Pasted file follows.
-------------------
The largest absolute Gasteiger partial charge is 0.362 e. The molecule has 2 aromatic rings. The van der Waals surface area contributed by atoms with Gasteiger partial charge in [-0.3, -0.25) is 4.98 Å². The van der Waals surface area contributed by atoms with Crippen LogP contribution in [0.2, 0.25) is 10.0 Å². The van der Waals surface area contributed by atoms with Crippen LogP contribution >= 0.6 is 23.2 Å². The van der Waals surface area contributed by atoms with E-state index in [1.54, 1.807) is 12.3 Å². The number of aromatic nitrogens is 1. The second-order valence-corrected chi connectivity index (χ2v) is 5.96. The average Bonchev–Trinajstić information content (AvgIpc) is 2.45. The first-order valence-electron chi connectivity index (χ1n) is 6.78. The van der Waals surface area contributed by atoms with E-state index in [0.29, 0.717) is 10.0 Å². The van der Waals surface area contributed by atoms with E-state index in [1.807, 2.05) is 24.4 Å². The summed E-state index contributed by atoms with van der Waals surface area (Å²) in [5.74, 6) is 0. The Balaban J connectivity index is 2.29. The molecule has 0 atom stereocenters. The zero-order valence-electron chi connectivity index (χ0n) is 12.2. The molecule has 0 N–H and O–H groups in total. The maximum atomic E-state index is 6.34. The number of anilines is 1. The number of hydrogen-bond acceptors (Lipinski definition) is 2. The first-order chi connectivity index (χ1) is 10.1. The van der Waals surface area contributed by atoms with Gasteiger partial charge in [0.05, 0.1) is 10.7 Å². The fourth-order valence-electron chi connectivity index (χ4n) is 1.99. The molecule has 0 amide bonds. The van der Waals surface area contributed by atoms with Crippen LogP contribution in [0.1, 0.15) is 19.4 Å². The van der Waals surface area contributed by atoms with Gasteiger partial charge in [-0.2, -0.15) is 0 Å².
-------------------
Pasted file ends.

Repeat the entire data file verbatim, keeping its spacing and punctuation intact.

The largest absolute Gasteiger partial charge is 0.362 e. The molecule has 2 aromatic rings. The van der Waals surface area contributed by atoms with Gasteiger partial charge in [-0.3, -0.25) is 4.98 Å². The van der Waals surface area contributed by atoms with Crippen LogP contribution in [0.2, 0.25) is 10.0 Å². The van der Waals surface area contributed by atoms with Crippen LogP contribution >= 0.6 is 23.2 Å². The van der Waals surface area contributed by atoms with E-state index in [1.54, 1.807) is 12.3 Å². The number of aromatic nitrogens is 1. The second-order valence-corrected chi connectivity index (χ2v) is 5.96. The average Bonchev–Trinajstić information content (AvgIpc) is 2.45. The first-order valence-electron chi connectivity index (χ1n) is 6.78. The van der Waals surface area contributed by atoms with E-state index in [0.29, 0.717) is 10.0 Å². The van der Waals surface area contributed by atoms with E-state index in [1.807, 2.05) is 24.4 Å². The summed E-state index contributed by atoms with van der Waals surface area (Å²) in [5.74, 6) is 0. The Balaban J connectivity index is 2.29. The molecule has 0 atom stereocenters. The zero-order valence-electron chi connectivity index (χ0n) is 12.2. The molecule has 0 N–H and O–H groups in total. The maximum atomic E-state index is 6.34. The number of anilines is 1. The number of hydrogen-bond acceptors (Lipinski definition) is 2. The first-order chi connectivity index (χ1) is 10.1. The van der Waals surface area contributed by atoms with Gasteiger partial charge in [0.05, 0.1) is 10.7 Å². The fourth-order valence-electron chi connectivity index (χ4n) is 1.99. The molecule has 0 amide bonds. The van der Waals surface area contributed by atoms with Crippen LogP contribution in [0.1, 0.15) is 19.4 Å². The van der Waals surface area contributed by atoms with Gasteiger partial charge in [-0.2, -0.15) is 0 Å².